Trying to win a night game at BYU is always difficult. After all, following their 27-14 win over the Red Raiders on Saturday night, the Cougars are now 20-1 in their last 21 night games in Provo. Trying to overcome that type of environment with a true freshman QB who is making his first career start? That’s almost impossible as Texas Tech found out.
What was disappointing, though, is that the rest of the roster failed to pick up any of the slack for the struggling Jake Strong who was just 19-37 passing for 236 yards and a TD with 3 picks. It was the worst showing of the season for Joey McGuire’s team, and given that Tech is now 3-5 overall, that’s saying something.
To say things are unraveling for Tech is an understatement. Sure, 2023 has been a disaster since week one’s loss at Wyoming.
However, at least the early-season losses to the Cowboys, the Oregon Ducks, and the West Virginia Mountaineers were competitive affairs. Each of those games came down to the final moments of the game before being decided leading many Red Raider fans to believe that this team was capable of turning things around should just a play or two break differently over the course of the game.
Now? Tech has lost its last two games by an average of 15 and in the fourth quarter, neither was in doubt.
The Red Raiders head into their bye week before the Thursday night game in Lubbock against TCU on November 4th with their tails squarely between their legs. Though no one wants to live through Saturday night’s no-show in Provo for very long, here are some rapid reactions from yet another Texas Tech loss.
Texas Tech QB Jake Strong is not ready for his moment
If you had a high bar for Jake Strong heading into this game, well…I want some of what you were drinking. After seeing the true freshman toss three INTs in the second half of last week’s loss to Kansas State, few people in scarlet and black expected him to light the world on fire in a hostile stadium, even though the BYU defense has been very shaky against the pass this year.
What we saw from Strong was even worse than just about anyone could have expected, unfortunately. Officially, he ended the game with three interceptions (giving him six in just 1.5 games this year) but he could have easily had three or four more had BYU hauled in an errant pass or corralled a tipped ball or two.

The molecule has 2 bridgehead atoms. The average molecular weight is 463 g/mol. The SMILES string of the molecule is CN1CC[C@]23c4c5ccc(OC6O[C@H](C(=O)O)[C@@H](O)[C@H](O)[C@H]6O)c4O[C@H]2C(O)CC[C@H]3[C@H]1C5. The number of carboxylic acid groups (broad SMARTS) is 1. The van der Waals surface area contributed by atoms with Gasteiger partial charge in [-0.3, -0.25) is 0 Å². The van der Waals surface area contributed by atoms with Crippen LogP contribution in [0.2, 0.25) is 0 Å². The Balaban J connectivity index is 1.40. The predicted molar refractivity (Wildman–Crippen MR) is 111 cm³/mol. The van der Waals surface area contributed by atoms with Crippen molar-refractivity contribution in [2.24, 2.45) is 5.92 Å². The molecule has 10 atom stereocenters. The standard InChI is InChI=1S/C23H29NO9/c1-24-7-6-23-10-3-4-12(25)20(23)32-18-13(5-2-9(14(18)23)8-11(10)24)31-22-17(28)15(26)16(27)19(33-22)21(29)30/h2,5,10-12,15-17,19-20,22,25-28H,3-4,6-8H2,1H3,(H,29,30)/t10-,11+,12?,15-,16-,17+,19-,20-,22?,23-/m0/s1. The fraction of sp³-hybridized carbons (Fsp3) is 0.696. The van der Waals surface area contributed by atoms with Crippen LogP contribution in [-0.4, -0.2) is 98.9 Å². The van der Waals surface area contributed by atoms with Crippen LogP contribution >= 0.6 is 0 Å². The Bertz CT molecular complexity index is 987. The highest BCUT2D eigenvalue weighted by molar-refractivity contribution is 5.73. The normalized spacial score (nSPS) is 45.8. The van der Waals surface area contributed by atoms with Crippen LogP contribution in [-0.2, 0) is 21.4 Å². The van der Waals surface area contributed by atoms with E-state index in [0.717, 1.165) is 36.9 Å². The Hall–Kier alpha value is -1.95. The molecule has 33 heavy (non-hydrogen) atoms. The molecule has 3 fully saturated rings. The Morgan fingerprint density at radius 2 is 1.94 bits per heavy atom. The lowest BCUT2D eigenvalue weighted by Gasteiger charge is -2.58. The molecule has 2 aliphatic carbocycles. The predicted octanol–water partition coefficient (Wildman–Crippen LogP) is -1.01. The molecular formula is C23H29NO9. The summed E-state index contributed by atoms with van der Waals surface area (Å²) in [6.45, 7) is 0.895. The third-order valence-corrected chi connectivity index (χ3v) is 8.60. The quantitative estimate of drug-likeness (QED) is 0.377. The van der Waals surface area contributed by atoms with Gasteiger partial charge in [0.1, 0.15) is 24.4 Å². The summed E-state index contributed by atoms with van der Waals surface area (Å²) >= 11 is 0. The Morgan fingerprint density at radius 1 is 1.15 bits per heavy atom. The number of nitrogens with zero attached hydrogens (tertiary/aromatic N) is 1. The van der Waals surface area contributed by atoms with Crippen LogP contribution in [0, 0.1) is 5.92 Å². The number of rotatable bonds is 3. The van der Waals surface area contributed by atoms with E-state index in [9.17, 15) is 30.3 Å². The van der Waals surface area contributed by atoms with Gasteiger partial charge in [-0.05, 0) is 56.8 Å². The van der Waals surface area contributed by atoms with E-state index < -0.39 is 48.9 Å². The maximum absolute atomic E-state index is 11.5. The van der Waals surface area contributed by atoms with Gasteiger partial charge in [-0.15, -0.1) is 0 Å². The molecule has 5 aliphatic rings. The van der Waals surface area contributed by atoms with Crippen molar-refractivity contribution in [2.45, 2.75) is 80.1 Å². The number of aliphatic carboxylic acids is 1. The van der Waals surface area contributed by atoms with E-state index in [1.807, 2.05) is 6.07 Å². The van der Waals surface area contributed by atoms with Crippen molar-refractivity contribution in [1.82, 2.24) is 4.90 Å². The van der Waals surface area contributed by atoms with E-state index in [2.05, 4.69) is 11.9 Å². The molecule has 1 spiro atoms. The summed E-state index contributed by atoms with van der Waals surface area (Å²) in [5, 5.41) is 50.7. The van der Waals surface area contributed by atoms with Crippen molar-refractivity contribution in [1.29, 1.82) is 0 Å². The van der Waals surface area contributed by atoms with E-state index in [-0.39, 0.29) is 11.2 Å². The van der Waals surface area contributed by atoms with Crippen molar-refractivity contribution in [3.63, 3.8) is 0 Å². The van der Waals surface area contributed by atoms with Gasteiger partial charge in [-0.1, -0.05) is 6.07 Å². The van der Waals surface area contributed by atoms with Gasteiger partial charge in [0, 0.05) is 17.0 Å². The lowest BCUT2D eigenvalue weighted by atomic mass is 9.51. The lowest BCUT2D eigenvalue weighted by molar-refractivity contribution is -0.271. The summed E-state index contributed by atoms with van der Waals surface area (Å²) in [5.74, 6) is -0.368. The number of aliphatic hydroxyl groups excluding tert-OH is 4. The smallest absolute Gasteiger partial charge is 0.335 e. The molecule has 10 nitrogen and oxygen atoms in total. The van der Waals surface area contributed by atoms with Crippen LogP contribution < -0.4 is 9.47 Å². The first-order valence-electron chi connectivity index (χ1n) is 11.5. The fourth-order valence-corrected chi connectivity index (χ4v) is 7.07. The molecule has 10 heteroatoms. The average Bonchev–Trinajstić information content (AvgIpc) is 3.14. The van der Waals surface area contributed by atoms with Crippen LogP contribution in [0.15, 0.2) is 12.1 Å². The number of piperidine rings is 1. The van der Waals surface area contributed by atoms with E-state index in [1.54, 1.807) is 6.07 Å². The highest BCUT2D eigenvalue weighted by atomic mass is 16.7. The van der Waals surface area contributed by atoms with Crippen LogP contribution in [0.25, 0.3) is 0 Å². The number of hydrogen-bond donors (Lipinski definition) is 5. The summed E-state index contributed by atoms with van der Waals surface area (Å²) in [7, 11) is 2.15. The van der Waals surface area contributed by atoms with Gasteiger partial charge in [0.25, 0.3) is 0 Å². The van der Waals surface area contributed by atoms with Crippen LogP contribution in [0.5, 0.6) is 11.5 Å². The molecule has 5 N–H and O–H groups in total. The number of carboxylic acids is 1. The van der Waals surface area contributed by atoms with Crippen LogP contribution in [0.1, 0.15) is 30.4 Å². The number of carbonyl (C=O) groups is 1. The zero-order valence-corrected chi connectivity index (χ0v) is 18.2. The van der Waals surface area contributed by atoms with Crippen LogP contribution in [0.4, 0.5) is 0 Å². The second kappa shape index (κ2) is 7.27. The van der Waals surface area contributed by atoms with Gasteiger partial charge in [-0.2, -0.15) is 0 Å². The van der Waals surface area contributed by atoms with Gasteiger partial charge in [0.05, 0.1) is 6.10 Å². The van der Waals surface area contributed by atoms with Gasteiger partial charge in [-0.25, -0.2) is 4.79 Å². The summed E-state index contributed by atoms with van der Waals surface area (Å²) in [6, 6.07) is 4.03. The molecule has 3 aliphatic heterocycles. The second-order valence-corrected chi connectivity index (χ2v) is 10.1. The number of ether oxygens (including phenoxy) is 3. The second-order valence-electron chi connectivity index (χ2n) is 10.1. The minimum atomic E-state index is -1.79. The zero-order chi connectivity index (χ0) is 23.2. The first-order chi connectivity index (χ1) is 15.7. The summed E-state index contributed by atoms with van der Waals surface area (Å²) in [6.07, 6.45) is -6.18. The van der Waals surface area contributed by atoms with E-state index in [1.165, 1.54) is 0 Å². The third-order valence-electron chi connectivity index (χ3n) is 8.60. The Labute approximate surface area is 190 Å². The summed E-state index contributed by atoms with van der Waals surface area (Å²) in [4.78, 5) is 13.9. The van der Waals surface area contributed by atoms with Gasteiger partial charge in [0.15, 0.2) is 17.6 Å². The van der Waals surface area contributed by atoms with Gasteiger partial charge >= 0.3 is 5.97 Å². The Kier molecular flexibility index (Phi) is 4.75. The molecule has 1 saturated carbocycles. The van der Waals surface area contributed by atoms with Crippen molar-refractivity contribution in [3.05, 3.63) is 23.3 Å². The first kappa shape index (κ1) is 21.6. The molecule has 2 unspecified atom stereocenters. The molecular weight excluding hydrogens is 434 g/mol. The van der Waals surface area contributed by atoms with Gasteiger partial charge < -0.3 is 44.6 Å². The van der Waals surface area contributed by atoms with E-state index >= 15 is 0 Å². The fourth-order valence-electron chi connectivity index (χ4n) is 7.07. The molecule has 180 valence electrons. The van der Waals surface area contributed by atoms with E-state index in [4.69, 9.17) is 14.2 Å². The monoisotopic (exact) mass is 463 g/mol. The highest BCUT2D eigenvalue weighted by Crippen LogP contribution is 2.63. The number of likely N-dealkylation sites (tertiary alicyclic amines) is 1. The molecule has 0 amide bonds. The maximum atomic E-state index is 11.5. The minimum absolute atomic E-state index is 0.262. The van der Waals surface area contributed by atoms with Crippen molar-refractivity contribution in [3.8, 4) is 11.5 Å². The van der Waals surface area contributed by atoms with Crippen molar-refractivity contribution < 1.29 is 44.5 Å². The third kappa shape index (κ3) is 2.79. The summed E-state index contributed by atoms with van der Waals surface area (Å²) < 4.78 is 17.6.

What’s more, Strong was rattled all night long. He bobbled several snaps, he flubbed the handoff to Tahj Brooks on the failed fourth-down conversion attempt inside the BYU 10 on Tech’s first possession, and he was woefully off target on a number of throws to open receivers.
Like many freshmen do, Strong stared down his intended target over and over again. That allowed BYU to jump route after route and the fact that he didn’t end the game with six interceptions is nothing short of miraculous…or perhaps a case of Mormon charity.
His best moment was the 72-yard TD pass to Xavier White in the second quarter to briefly cut the BYU lead to 14-7. It was a beautiful throw to White who was streaking past his defender and who hauled the pass in and easily outran the defense to the endzone.
Unfortunately, there weren’t any other moments like that from the former 3-star recruit who made his college debut last week. Of course, it is not fair to rip a true freshman for struggling but we’ve seen other true freshmen in tough situations look much better for the Red Raiders.
Alan Bowman was poised and efficient in his first-ever game when, in 2018, he had to take over for the injured McLane Carter in the first quarter of the season opener. And that performance was against an Ole Miss team that was miles better than this year’s BYU squad.
Walk-on Baker Mayfield actually led Tech to a 41-23 win at SMU in his first-ever NCAA game to open the 2013 season. Two games later, true freshman Davis Webb would lead Tech to 10 points in the 4th quarter to beat a top-25 TCU team in Lubbock in his first career Big 12 action. It’s hard to imagine Stong pulling off either of those feats after what we’ve seen from him in his first two games.
He just didn’t impress, even when the bar was rather low to begin with. That’s not all that shocking given that he was just a 3-star recruit and the No. 752 player in the nation in the class of 2023. He was never a blue-chip recruit and he was never expected to be the future of the program and we saw why on Saturday night.